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UAW Ends Strike Against GM


It's MORNING EDITION from NPR News. I'm Renee Montagne.

The United Auto Workers Union has called off its strike against General Motors. The news came in the early hours of this morning, as the two sides announced that they'd reached a tentative agreement on a new contract. That deal still must be approved by rank-and-file union members.

Here is how GM spokesman Dan Flores described the deal.

Mr. DAN FLORES (General Motors Spokesman): We think we've got an agreement here that is subject to ratification, that not only is good for the company, it's good for the union and the members that it represents.

MONTAGNE: That's GM spokesman Dan Flores.

NPR's Frank Langfitt is covering this story, and he joins us now from Detroit. And Frank, what seems to be the breakthrough here that ended this strike?

FRANK LANGFITT: Well, you know, when the United Auto Workers went out on Monday, they said this was all about job security. And they are concerned, because of global competition around the world and the fact that GM can make cars in so many different places, workers were really worried that they were going to lose their jobs. And what they're saying now is that they got a general agreement for job security.

I talked to Cal Rapson, he's the vice chairman of the UAW, after this 4:00 a.m. press conference this morning, and he said that he thinks the union can keep its levels, the job levels up to about 73,000, over the term of this next contract over the next four years, and maybe even more. But what's missing right now is specifics. There are people in Lordstown, Ohio; Fairfax, Kansas, that are looking for new products from GM - workers. And what we - it may be a while until we find out, you know, exactly where this new investment will come.

MONTAGNE: And the significance of this agreement?

LANGFITT: It's huge. You know, what GM has been looking for is to completely rework its cost structure. It's been getting clobbered by Toyota and Honda because, for one reason, its health care costs for retirees are much, much greater. And so what they've done here, and this is really the big story, I think, is they've put together a health care trust fund. And what GM is going to is it's going to put a lot of money into this trust fund, maybe 35, 36, $37 billion, and the union is going to take over responsibility for retiree health care. And what GM hopes is this will free it up to make new investment, to be more competitive, and get these expenses off its books. So that, from GM's perspective, I think, is huge. And it also kind of transforms the relationship between this very famous American company and this once very strong union.

MONTAGNE: Well, let's talk about this health care fund from the union's point of view. How would it work and what are the concerns?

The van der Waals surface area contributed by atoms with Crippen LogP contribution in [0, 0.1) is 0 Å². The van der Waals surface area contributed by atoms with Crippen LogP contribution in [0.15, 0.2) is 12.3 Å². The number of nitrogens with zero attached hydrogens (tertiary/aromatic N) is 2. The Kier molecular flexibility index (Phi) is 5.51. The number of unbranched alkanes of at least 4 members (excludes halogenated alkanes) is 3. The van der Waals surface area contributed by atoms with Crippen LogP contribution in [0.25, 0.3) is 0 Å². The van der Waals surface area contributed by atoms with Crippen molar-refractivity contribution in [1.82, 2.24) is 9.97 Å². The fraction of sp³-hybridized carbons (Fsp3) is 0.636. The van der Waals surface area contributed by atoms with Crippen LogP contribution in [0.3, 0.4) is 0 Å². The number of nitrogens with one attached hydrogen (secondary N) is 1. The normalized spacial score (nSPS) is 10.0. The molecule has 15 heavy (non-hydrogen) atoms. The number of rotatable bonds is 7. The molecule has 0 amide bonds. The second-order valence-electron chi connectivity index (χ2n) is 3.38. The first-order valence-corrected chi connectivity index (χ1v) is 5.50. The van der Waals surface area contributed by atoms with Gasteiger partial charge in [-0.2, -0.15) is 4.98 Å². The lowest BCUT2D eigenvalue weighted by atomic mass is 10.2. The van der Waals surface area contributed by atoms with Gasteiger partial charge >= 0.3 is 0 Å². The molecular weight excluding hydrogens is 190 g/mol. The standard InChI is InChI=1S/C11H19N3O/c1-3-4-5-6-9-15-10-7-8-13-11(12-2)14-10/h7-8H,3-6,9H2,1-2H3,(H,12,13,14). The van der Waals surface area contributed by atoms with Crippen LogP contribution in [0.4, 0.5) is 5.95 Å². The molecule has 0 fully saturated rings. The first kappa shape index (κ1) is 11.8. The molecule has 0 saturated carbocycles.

LANGFITT: Well, the major concern, and I think if you talk to retirees - I've spending a lot of time with retirees over the last week or two here in Detroit - and their great concern is what happens if health care costs keep rising really fast? Is there going to be enough money for me in my retirement to look after me or am I going to have a lot of higher co-pays, high premiums? And a few a years back, United Auto Workers did a deal with Caterpillar on this exact kind of deal, and the money ran out a few years ago. So when you'll talk to retirees, they'll say, hey, this happened to Caterpillar.

Now, when I was talking to the UAW this morning, they said they have certain backstops, that they've crunched the numbers very carefully and they think that this is going to last a long time. In fact, the president, Ron Gettelfinger, said to us this morning that he thinks that this health care trust fund will last for 80 years.

MONTAGNE: And of course, the way it works would be billions put in by GM and then that generates more income, which would then theoretically pay for this health care.

LANGFITT: Exactly. And it all comes down to really how the union manages this fund, the kind of investments that it makes, and its return on the stock market in - just like all the rest of us, when we look at our retiree accounts and things like that.

MONTAGNE: Does the union, Frank, come out of this strike in a stronger position?

LANGFITT: I think what the union is looking for, unlike in, you know, past contracts, instead of looking for gains, it was looking not to lose anything. And I think that in terms of jobs, at this point, if indeed these job guarantees do work out and we still have to be - that still remains to be seen - I think they can be said to have done reasonably well. I mean, it's a - the union hasn't really weak hand in this environment right now. And I think Ron Gettelfinger is just trying to play it as well as he can for his members.

MONTAGNE: And just briefly, where to from here?

LANGFITT: Well, the next thing is ratification. And the UAW is going to have a big sales job. What you'll see in the next few days is they'll be going to the members and saying, listen, we got a really good deal. It's a tough environment. We really need your vote to ratify it. And we could see that, those votes, as early as this weekend.

MONTAGNE: NPR's Frank Langfitt in Detroit. Thanks, Frank.

LANGFITT: Happy to do it. Transcript provided by NPR, Copyright NPR.

NPR transcripts are created on a rush deadline by an NPR contractor. This text may not be in its final form and may be updated or revised in the future. Accuracy and availability may vary. The authoritative record of NPR’s programming is the audio record.

Renee Montagne, one of the best-known names in public radio, is a special correspondent and host for NPR News.
Frank Langfitt is NPR's London correspondent. He covers the UK and Ireland, as well as stories elsewhere in Europe.
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